Friday, June 20, 2008

Another reason to visit Log Cabin Village!

Here's a great article that recently appeared in the Institute of Museum and Library Services' (IMLS) newsletter. Enjoy!

Museum and Library Programs Can Slow Summer
Learning Loss in Young People

For many children, summer holds the promise of swimming pools and summer camps. But parents know that it’s also a time when children can lose valuable educational gains made during the school year -- an average student who doesn’t read or engage in other learning opportunities can lose as much as 2.5 months of learning over the summer! The nation’s libraries and museums stand ready to help children and youth enjoy exciting summer time activities and retain their educational gains.

“We encourage families to participate in the low- and no-cost museum and library programs that are available in virtually every state,” said Anne-Imelda M. Radice, Director of the Institute of Museum and Library Services (IMLS). “The programs are so much fun. In addition to outstanding reading programs, museums and libraries offer arts and craft making, games, family nights, contests, and prizes. There are also visits by authors, story tellers, scientists, and educational entertainers.”

Libraries have been as busy as bees: Catch the Reading Bug is the theme for this year‘s National Collaborative Summer Library Program (CSLP) reading program. For teens, the theme is Metamorphosis. The program’s 46 state members provide high-quality, low-cost summer reading program materials for children. IMLS funds many of the programs through the Library Services and Technology Act.

“Summer is a great time of year for children to choose books and discover the true joys of reading,” Radice said. “Many libraries have adult reading programs and intergenerational programs, so the whole family can participate.”

Many states customize their summer reading themes. For example, the Colorado State Library is partnering with the non-profit Butterfly Pavilion on an activity page that may be used as an admission “ticket” to the Butterfly Pavilion in August and September. Other states have followed suit:

  • New York has translated Six Easy Ways to Get Your Kids to Read this Summer into Spanish, Haitian Creole, Chinese, Korean, Urdu, Arabic, Bengali, and Russian.
  • In Wisconsin, Pam Carlson created a Summer Reading Game called "Who Will Be the Next Etymologist," in which young library patrons complete a series of educational bug-related tasks.
  • The Virginia state library posted the public service cartoon promoting summer reading in English and Spanish on at

Museums are also swinging into action. Many children’s museums, science centers, zoos and aquariums participate in reciprocity programs so your membership at one gets you free admission or other perks at others. IMLS supports many summer museum programs, including:

  • The Adventure Science Center in Nashville, TN, which will host free science camps for at-risk third through sixth grade students from June 23-July 18. (Museums for America grant)
  • The Summer Safari day camp at the Atlanta Fulton County Zoo, in Atlanta, GA. Volunteens, ages 13-17, will help out at this camp, for children ages 4-13. (Museums for America grant)
  • Summer archaeology and field ecology programs, hosted by The Mashantucket Pequot Tribe of Connecticut in Mashantucket, CT, for Pequot children and their non-Native peers. (Native American/Native Hawaiian Museum Services grant)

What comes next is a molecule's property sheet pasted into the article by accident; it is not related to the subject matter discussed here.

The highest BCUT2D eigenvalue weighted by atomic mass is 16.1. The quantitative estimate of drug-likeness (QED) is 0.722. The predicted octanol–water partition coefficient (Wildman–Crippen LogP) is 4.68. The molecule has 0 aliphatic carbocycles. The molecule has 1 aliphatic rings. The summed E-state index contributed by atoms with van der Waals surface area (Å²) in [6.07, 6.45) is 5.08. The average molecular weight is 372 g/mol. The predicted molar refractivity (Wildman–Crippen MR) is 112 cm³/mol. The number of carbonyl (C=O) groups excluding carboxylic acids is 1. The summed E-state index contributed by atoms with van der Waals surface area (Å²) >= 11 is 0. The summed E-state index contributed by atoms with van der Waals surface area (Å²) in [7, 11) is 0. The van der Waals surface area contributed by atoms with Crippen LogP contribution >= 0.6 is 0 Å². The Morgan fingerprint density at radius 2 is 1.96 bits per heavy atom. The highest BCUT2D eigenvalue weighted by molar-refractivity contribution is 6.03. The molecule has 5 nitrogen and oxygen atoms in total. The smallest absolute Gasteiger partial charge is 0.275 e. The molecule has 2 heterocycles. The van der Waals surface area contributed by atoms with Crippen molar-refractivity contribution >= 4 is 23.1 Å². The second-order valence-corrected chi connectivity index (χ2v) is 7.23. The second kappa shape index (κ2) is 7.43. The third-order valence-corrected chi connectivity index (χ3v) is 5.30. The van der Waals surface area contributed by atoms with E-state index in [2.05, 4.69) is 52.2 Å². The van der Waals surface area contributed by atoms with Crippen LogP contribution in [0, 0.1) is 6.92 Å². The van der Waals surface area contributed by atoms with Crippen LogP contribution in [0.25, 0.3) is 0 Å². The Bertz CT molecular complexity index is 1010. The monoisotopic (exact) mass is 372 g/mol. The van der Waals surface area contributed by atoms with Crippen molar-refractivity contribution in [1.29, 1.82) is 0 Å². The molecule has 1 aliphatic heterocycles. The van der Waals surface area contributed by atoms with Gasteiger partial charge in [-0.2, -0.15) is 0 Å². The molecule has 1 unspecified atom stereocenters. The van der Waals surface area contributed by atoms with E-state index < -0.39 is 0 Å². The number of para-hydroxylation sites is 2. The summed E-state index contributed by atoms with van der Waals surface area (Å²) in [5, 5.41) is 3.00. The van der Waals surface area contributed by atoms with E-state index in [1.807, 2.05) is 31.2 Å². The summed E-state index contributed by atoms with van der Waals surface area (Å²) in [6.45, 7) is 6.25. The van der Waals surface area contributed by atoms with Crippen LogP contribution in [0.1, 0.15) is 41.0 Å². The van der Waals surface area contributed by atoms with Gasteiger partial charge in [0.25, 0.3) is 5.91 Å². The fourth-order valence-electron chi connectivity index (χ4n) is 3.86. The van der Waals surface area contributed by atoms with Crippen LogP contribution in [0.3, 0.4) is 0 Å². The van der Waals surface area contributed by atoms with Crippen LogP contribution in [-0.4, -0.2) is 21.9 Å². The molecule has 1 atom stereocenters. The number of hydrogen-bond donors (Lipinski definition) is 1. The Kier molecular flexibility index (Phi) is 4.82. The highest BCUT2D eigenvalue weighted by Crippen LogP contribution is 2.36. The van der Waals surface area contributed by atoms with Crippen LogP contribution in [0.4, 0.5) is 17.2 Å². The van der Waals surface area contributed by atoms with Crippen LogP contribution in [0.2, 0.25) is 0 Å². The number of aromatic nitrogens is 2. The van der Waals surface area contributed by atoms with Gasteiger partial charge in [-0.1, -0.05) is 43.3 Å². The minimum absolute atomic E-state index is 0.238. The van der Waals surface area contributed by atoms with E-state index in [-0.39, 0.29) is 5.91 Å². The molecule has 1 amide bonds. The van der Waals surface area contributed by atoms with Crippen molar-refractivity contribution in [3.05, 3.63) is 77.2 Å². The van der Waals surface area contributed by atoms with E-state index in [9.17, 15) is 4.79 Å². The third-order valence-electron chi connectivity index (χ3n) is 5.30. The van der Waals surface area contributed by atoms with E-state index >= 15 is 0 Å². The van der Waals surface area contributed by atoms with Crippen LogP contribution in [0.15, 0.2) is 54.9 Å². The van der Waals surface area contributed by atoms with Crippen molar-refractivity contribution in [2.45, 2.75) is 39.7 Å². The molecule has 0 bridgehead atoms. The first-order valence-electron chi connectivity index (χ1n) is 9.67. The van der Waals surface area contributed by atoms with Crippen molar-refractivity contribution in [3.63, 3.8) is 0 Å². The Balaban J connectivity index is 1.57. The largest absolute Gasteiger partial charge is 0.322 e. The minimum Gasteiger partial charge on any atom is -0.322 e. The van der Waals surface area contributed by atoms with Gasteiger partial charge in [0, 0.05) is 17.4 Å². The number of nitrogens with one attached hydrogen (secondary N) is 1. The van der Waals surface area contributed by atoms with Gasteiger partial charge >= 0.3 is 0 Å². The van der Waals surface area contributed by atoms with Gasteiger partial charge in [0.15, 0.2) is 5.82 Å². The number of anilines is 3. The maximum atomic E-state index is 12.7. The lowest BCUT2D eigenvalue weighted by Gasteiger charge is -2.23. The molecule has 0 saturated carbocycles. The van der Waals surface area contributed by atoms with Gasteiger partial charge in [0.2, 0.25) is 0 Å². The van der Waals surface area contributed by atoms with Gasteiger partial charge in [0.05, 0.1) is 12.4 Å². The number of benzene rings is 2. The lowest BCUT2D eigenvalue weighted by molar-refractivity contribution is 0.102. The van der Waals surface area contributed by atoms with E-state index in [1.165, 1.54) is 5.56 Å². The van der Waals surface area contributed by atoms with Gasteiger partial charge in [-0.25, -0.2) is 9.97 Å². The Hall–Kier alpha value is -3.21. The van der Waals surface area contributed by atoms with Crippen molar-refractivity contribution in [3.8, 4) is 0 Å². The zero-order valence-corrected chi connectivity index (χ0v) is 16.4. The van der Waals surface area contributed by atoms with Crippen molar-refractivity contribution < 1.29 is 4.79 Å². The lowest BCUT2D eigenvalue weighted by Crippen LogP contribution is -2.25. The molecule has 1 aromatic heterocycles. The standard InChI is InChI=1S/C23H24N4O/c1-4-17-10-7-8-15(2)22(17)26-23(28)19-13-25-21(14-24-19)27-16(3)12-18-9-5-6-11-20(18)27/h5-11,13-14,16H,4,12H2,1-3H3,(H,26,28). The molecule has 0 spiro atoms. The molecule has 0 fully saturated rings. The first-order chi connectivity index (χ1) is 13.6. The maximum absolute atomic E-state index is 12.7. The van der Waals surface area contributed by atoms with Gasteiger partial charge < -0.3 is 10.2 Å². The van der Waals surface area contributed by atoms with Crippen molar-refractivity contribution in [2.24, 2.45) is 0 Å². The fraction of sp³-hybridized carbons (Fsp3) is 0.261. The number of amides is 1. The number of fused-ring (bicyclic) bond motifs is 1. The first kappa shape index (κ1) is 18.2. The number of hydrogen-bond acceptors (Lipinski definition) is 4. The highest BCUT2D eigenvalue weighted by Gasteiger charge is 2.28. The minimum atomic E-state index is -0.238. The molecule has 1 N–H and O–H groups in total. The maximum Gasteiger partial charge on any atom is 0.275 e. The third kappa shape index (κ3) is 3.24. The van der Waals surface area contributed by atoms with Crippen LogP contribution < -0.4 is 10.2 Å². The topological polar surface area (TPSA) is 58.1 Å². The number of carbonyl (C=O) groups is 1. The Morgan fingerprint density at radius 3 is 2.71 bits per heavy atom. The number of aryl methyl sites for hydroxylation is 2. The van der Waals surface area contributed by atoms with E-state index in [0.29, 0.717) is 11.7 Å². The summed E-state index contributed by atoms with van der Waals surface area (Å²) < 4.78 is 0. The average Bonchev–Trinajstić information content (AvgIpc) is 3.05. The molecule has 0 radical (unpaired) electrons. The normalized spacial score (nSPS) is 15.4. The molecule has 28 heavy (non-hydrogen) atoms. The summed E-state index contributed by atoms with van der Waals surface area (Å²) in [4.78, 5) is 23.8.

• “Mini-camps,” co-sponsored by the Staten Island Children's Museum in Staten Island, NY, that are expressly for children with anxiety and attention disorders. At these camps, they can paint, sculpt, garden, and cook with other children. (Museums for America grant)

Summer Learning Tips

To minimize children’s summer learning loss, IMLS offers tips for parents:

  1. Visit your local library and sign up your kids for the summer reading program.
  2. Read to and with your kids. Be an example to your kids by doing some reading yourself.
  3. Use the library to explore your child’s interests. Ask the librarian how to find books, Web sites and other resources to nurture your child’s curiousity.
  4. Plan low-cost, educational field trips to local parks, zoos, and museums.
  5. Check out free programs and day camps at your local library or museum.

“By taking their kids to libraries and museums, parents can minimize the effects of summer vacation on learning,” Radice said. "Libraries and museums are also a great place to meet new friends and build social networks in person and online. It’s fun for everyone."

More resources:

  1. To learn more about the National Collaborative Summer Library Program, please visit:
  2. For more information on summer learning loss, please visit the Johns Hopkins University Center for Summer Learning Web site at
  3. For more information on family literacy, please visit the National Center for Family Literacy (NCFL) Web site at Many of the materials are in English and Spanish.

About the Institute of Museum and Library Services
The Institute of Museum and Library Services is the primary source of federal support for the nation’s 122,000 libraries and 17,500 museums. The Institute's mission is to create strong libraries and museums that connect people to information and ideas. The Institute works at the national level and in coordination with state and local organizations to sustain heritage, culture, and knowledge; enhance learning and innovation; and support professional development. To learn more about the Institute, please visit

1 comment:

Meg said...

Thanks for the insights and tips on closing the summer learning gap!

Meg Ivey
National Center for Family Literacy